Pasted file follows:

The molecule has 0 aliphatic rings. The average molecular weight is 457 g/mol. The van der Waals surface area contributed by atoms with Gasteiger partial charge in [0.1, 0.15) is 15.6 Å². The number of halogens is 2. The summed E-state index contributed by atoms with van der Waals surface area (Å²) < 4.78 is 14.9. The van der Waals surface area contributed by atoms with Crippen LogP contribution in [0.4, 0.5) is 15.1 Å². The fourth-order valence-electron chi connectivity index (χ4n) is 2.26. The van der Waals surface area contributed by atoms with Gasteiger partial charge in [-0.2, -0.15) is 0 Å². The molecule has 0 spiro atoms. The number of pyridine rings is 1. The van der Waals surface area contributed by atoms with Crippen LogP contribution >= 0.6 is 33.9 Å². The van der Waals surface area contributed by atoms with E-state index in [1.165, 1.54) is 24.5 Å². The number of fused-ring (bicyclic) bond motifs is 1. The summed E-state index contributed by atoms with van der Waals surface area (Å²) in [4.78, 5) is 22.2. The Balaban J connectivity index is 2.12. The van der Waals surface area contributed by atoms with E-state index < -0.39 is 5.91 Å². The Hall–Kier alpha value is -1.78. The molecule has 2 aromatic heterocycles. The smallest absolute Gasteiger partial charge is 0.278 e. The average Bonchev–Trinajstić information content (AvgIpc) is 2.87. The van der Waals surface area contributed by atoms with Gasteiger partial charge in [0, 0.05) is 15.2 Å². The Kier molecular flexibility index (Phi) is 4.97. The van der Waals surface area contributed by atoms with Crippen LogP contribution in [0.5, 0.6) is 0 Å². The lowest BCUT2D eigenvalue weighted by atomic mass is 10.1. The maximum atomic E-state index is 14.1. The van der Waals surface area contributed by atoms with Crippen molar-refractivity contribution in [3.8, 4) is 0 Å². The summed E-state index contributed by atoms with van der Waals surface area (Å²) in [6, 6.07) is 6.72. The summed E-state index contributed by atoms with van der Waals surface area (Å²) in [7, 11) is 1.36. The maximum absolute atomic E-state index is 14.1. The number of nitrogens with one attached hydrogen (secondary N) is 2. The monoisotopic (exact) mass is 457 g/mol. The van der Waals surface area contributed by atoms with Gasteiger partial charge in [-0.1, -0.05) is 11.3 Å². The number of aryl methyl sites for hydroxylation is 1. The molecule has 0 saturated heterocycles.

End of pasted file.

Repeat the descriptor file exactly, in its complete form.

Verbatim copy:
The molecule has 0 aliphatic rings. The average molecular weight is 457 g/mol. The van der Waals surface area contributed by atoms with Gasteiger partial charge in [0.1, 0.15) is 15.6 Å². The number of halogens is 2. The summed E-state index contributed by atoms with van der Waals surface area (Å²) < 4.78 is 14.9. The van der Waals surface area contributed by atoms with Crippen LogP contribution in [0.4, 0.5) is 15.1 Å². The fourth-order valence-electron chi connectivity index (χ4n) is 2.26. The van der Waals surface area contributed by atoms with Gasteiger partial charge in [-0.2, -0.15) is 0 Å². The molecule has 0 spiro atoms. The number of pyridine rings is 1. The van der Waals surface area contributed by atoms with Crippen LogP contribution >= 0.6 is 33.9 Å². The van der Waals surface area contributed by atoms with E-state index in [1.165, 1.54) is 24.5 Å². The number of fused-ring (bicyclic) bond motifs is 1. The summed E-state index contributed by atoms with van der Waals surface area (Å²) in [4.78, 5) is 22.2. The Balaban J connectivity index is 2.12. The van der Waals surface area contributed by atoms with E-state index < -0.39 is 5.91 Å². The Hall–Kier alpha value is -1.78. The molecule has 2 aromatic heterocycles. The smallest absolute Gasteiger partial charge is 0.278 e. The average Bonchev–Trinajstić information content (AvgIpc) is 2.87. The van der Waals surface area contributed by atoms with Gasteiger partial charge in [0, 0.05) is 15.2 Å². The Kier molecular flexibility index (Phi) is 4.97. The van der Waals surface area contributed by atoms with Crippen LogP contribution in [0.5, 0.6) is 0 Å². The lowest BCUT2D eigenvalue weighted by atomic mass is 10.1. The maximum atomic E-state index is 14.1. The van der Waals surface area contributed by atoms with Crippen molar-refractivity contribution in [3.8, 4) is 0 Å². The summed E-state index contributed by atoms with van der Waals surface area (Å²) in [6, 6.07) is 6.72. The summed E-state index contributed by atoms with van der Waals surface area (Å²) in [7, 11) is 1.36. The maximum absolute atomic E-state index is 14.1. The number of nitrogens with one attached hydrogen (secondary N) is 2. The monoisotopic (exact) mass is 457 g/mol. The van der Waals surface area contributed by atoms with Gasteiger partial charge in [-0.1, -0.05) is 11.3 Å². The number of aryl methyl sites for hydroxylation is 1. The molecule has 0 saturated heterocycles.